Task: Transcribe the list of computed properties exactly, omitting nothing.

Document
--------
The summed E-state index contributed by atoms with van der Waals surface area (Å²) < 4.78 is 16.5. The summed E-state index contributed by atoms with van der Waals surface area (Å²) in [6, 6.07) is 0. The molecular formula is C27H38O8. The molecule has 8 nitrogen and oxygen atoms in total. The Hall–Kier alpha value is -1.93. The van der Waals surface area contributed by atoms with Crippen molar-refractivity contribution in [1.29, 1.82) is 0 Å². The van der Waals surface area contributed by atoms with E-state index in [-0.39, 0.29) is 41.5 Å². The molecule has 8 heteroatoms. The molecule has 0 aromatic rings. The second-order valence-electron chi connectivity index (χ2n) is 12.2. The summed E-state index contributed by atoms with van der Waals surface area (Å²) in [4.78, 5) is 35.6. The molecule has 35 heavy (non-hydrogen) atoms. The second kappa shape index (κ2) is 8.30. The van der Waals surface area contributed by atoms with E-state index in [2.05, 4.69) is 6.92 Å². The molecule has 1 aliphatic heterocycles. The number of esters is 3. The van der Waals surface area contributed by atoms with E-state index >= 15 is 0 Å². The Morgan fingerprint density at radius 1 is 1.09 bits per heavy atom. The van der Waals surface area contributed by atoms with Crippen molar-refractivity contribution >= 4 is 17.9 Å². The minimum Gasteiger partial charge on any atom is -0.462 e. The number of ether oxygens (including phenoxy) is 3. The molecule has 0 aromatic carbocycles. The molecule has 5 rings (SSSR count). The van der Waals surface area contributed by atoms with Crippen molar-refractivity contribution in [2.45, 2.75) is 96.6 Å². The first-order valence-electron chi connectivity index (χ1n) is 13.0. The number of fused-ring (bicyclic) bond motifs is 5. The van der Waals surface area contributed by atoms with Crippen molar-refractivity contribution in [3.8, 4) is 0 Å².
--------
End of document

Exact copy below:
The summed E-state index contributed by atoms with van der Waals surface area (Å²) < 4.78 is 16.5. The summed E-state index contributed by atoms with van der Waals surface area (Å²) in [6, 6.07) is 0. The molecular formula is C27H38O8. The molecule has 8 nitrogen and oxygen atoms in total. The Hall–Kier alpha value is -1.93. The van der Waals surface area contributed by atoms with Crippen molar-refractivity contribution in [1.29, 1.82) is 0 Å². The van der Waals surface area contributed by atoms with E-state index in [-0.39, 0.29) is 41.5 Å². The molecule has 8 heteroatoms. The molecule has 0 aromatic rings. The second-order valence-electron chi connectivity index (χ2n) is 12.2. The summed E-state index contributed by atoms with van der Waals surface area (Å²) in [4.78, 5) is 35.6. The molecule has 35 heavy (non-hydrogen) atoms. The second kappa shape index (κ2) is 8.30. The van der Waals surface area contributed by atoms with E-state index in [2.05, 4.69) is 6.92 Å². The molecule has 1 aliphatic heterocycles. The number of esters is 3. The van der Waals surface area contributed by atoms with E-state index >= 15 is 0 Å². The Morgan fingerprint density at radius 1 is 1.09 bits per heavy atom. The van der Waals surface area contributed by atoms with Crippen molar-refractivity contribution >= 4 is 17.9 Å². The minimum Gasteiger partial charge on any atom is -0.462 e. The number of ether oxygens (including phenoxy) is 3. The molecule has 0 aromatic carbocycles. The molecule has 5 rings (SSSR count). The van der Waals surface area contributed by atoms with Crippen molar-refractivity contribution in [2.45, 2.75) is 96.6 Å². The first-order valence-electron chi connectivity index (χ1n) is 13.0. The number of fused-ring (bicyclic) bond motifs is 5. The van der Waals surface area contributed by atoms with Crippen molar-refractivity contribution in [3.8, 4) is 0 Å².